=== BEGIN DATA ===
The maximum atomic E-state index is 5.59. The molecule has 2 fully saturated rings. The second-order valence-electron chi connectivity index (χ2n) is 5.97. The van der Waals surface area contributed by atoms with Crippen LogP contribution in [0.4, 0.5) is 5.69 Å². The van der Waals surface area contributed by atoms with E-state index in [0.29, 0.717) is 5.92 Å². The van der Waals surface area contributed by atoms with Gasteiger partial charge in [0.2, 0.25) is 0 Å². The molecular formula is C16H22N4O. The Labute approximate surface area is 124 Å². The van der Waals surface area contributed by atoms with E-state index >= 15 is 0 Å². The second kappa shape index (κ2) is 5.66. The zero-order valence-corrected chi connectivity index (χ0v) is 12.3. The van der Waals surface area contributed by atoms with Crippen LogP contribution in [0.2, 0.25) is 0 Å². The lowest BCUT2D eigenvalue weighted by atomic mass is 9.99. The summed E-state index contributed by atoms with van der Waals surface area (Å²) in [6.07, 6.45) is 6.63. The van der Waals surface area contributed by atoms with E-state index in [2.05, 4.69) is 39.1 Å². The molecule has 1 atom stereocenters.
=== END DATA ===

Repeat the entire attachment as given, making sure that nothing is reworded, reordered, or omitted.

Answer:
The maximum atomic E-state index is 5.59. The molecule has 2 fully saturated rings. The second-order valence-electron chi connectivity index (χ2n) is 5.97. The van der Waals surface area contributed by atoms with Crippen LogP contribution in [0.4, 0.5) is 5.69 Å². The van der Waals surface area contributed by atoms with E-state index in [0.29, 0.717) is 5.92 Å². The van der Waals surface area contributed by atoms with Gasteiger partial charge in [0.2, 0.25) is 0 Å². The molecular formula is C16H22N4O. The Labute approximate surface area is 124 Å². The van der Waals surface area contributed by atoms with E-state index >= 15 is 0 Å². The second kappa shape index (κ2) is 5.66. The zero-order valence-corrected chi connectivity index (χ0v) is 12.3. The van der Waals surface area contributed by atoms with Crippen LogP contribution in [0.2, 0.25) is 0 Å². The lowest BCUT2D eigenvalue weighted by atomic mass is 9.99. The summed E-state index contributed by atoms with van der Waals surface area (Å²) in [6.07, 6.45) is 6.63. The van der Waals surface area contributed by atoms with E-state index in [2.05, 4.69) is 39.1 Å². The molecule has 1 atom stereocenters.